• “Structure” usually is the element that requires the most imagination and leaps away from top-down to more distributed control.  Using metaphors (e.g., how can we structure ourselves like a spider plant?) and visual representations can help draw out creative designs.
  • Principles: Must dos and must not dos often come from hard lessons learned in the field (positive and negative)
  • Rely on small groups to do the heavy lifting, and keep it moving
  • Keep rounds on schedule and when more time is needed, do two rounds
  • Rely on and draw out the inspiring-and-despairing experience of group members
  • Invite the participants to use their intuition as the process unfolds

Riffs and Variations

  • Start with one 30-minute, very rapid cycle covering all five elements to illustrate the need for a strong and clear purpose: without one, it is easy to come up with a half-baked design
  • Graphic recording helps to hold attention and focus through the rigorous design process
  • You can add questions to enrich the conversation about Practices: What is happening around us that creates an opportunity? What is at stake if we do not take a risk? Where are we starting, honestly?
  • When integrating all five elements for a project is too much, just do the one or two design elements that seem most important
  • Use the five P2P questions routinely as an easy checklist for small projects
  • Use with virtual groups by inviting participants to answer the five questions via a chat version of 1-2-All. Sift and sort answers with a whiteboard and a person playing a “synthesizer” role. Don’t worry about perfection in the first rounds. Virtual rounds can deepen or complement face-to-face exchanges.
  • Use P2P to structure a much longer design session (e.g., a planning or strategy retreat)
  • Invite talented participants to take on roles (e.g., writing, drawing, synthesizing)

Examples

  • By the leaders of the Conversation Café dialogue movement
  • The Quality Commons, a group of researchers from eight health systems, used P2P to successfully create their consortium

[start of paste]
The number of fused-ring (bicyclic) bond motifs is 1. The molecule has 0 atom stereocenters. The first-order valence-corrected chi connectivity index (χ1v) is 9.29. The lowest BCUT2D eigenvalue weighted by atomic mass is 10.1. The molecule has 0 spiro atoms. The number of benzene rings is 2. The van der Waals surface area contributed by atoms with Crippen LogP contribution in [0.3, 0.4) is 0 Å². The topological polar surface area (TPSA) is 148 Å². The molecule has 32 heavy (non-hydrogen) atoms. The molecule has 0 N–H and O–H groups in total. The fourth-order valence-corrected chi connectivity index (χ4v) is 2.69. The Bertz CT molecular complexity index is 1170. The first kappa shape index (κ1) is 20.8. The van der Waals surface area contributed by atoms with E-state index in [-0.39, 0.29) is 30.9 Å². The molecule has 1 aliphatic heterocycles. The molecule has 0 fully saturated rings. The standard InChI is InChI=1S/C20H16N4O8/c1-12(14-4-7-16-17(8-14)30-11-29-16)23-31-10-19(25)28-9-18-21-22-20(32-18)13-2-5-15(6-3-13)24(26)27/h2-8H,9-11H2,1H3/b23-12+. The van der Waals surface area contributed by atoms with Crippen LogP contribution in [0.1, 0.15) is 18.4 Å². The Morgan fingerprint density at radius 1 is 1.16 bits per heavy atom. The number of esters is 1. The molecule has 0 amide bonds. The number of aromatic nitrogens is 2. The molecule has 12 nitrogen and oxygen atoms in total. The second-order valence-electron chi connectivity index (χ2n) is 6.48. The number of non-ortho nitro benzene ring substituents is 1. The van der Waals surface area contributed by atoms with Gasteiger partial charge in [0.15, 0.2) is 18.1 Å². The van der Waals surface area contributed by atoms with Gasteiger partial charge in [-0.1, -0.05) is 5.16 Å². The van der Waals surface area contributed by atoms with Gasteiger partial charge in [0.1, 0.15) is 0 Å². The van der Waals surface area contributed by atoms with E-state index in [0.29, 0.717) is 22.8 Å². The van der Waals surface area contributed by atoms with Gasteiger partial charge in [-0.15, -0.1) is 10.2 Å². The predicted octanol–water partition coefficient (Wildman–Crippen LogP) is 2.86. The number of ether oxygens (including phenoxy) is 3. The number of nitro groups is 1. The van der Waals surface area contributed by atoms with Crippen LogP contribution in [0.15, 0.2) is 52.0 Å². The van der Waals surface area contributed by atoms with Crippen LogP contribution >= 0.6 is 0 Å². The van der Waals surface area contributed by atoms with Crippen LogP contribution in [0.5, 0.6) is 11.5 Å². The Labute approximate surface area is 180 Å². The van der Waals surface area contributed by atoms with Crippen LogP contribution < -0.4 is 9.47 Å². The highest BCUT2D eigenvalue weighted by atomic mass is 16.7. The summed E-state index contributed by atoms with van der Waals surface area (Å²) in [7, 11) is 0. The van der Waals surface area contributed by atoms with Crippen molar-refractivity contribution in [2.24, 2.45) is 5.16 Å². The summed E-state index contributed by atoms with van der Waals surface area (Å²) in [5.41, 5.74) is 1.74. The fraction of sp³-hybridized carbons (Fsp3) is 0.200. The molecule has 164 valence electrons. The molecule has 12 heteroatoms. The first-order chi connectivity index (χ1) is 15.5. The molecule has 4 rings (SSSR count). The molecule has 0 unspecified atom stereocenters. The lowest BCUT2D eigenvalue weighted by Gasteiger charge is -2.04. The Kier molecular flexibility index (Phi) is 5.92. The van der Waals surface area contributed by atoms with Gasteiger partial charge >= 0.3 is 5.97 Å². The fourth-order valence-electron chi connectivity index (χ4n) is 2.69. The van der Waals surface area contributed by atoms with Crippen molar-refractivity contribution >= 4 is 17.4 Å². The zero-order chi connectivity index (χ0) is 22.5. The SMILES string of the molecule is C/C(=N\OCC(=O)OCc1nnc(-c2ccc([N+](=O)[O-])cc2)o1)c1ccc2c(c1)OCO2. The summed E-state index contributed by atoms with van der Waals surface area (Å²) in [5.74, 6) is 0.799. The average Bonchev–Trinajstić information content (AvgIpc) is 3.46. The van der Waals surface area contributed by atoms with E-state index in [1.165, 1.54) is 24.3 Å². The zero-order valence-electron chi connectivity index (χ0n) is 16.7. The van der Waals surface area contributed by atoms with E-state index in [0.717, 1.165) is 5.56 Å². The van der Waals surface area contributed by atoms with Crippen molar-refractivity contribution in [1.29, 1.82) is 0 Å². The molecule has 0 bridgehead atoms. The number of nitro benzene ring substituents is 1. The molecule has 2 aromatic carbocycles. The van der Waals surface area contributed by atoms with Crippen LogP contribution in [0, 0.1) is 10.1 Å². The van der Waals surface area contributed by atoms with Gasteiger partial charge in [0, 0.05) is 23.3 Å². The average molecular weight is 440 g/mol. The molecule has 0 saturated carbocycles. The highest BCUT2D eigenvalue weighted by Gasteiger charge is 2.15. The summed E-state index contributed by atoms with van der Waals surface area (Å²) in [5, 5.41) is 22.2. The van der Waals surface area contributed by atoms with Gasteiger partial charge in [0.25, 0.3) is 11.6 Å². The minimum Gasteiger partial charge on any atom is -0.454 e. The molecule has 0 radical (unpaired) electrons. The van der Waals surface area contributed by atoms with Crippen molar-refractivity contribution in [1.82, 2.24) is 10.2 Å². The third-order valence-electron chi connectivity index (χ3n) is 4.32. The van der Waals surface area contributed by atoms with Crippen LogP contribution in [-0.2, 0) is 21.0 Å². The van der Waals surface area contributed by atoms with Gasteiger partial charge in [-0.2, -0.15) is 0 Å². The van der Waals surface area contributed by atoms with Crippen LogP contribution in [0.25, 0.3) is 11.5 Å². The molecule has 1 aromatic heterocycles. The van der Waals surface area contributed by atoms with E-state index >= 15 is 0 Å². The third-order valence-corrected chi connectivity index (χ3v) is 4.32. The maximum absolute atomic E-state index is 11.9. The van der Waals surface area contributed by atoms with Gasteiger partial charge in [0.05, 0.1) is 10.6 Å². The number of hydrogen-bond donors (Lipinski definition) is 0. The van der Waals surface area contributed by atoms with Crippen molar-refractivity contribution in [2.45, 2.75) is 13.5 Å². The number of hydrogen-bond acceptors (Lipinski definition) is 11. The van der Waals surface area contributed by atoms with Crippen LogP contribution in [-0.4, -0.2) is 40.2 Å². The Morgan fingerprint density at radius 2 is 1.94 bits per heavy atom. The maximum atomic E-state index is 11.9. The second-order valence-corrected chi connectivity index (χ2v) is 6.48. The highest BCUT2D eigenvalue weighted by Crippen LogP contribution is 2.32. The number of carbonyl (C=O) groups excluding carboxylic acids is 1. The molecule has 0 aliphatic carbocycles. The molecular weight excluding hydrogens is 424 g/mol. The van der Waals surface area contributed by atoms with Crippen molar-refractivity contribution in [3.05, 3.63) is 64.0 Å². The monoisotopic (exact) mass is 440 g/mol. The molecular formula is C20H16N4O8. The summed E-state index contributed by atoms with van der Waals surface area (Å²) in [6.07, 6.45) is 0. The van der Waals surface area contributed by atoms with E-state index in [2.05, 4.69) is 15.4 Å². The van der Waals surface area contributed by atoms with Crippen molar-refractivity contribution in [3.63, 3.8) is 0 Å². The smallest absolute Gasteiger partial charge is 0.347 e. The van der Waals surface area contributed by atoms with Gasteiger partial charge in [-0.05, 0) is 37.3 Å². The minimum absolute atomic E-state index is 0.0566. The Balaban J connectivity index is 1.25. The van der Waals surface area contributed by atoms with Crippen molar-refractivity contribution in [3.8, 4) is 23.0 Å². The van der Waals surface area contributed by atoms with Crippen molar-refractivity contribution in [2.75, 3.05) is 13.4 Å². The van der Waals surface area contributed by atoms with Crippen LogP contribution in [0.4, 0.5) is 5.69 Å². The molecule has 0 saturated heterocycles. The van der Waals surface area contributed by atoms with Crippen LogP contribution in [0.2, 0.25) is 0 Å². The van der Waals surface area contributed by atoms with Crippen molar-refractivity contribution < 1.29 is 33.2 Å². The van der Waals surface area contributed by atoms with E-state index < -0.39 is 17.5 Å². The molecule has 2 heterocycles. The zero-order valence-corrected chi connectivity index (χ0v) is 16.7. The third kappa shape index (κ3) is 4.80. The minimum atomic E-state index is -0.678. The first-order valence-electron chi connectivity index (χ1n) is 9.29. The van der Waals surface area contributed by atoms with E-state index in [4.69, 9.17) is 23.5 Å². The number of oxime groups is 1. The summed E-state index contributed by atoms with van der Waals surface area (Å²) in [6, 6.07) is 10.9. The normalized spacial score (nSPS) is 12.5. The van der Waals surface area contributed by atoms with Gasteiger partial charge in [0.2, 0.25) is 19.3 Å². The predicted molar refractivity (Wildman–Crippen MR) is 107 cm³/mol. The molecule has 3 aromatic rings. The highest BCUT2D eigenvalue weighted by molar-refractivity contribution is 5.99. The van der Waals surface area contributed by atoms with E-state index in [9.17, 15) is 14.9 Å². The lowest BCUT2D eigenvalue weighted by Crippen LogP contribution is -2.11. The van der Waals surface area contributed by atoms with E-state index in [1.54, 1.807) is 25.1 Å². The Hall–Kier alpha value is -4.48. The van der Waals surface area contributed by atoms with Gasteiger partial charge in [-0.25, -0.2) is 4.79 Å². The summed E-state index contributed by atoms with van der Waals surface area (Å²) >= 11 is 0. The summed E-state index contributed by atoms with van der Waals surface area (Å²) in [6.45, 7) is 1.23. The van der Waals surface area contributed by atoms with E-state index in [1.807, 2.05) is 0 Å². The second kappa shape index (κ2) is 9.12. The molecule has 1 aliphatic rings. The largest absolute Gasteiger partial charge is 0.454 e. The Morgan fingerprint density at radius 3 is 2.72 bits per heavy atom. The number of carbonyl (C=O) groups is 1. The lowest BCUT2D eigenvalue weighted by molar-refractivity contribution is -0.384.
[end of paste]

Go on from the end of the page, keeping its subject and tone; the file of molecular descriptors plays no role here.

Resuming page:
• Going through the first stage of the P2P, a management team discovered a much deeper purpose than it expected. The new purpose and shared experience inspired the team to rethink its business model.
  • To guide the launch of LS user groups
  • By the Latin American region of a corporation to launch a new customer-focused business strategy

 

Attribution: Liberating Structure developed by Henri Lipmanowicz and Keith McCandless. Inspired by Dee Hock (see his book Birth of the Chaordic Age).

Collateral Material

Below: Output for each of the five P2P questions

P2P graphic recording by Tracy Kelly


Seattle LS user group P2P design (completed in a 90-minute meeting with 22 participants.) This work has guided and sustained the group for 3 years.

Purpose

Why this work is important to you and the larger community

We exist to invent and enliven a new form of organizing by pondering, practicing, playing, and pouncing together

Principles

The must do and must not do rules we must obey to achieve our purpose

  1. Users must share ownership of and responsibility for the group
  2. Users must expect surprise, adapting to opportunities and discoveries as they emerge
  3. Users must maintain transparency and honor Creative Commons principles
  4. Users must maintain a practical “solutions focus” to group activities
  5. Users must not over-organize activities
  6. Users must continuously invite and welcome new users and novices into the group

 Participants

Who must be included to achieve our purpose 

  • Core group members (those to take responsibility for organizing activities)
  • A larger community of LS users (local, regional, national, international users that participate in activities)
  • Novices and new users (people invited to join activities by LS users)
  • Influential experts and celebrity leaders not actively using LS

Structure

How will we organize (both macro- and microstructures) and distribute control in pursuit of purpose? 

For now, Fisher and Keith will coordinate administrative activities (e.g., MeetUp and MailChimp to announce gatherings).   Leadership of meetings will rotate among user group members.

Practice

What are we going to do? What will we offer to our users/clients and how will we do it?

Four practices are afloat:

  • A monthly face-to-face evening together in Seattle featuring use of LS to advance learning;
  • Occasional virtual confabs that include international users and special projects;
  • An annual Chautauqua/Open Space shindig;
  • And, a LS twist on the Community Consulting model... to help new users get direct experience with complex challenges (low or no cost services are provided to organizations via an experienced LS consultant and a team of less-experienced people that want to learn)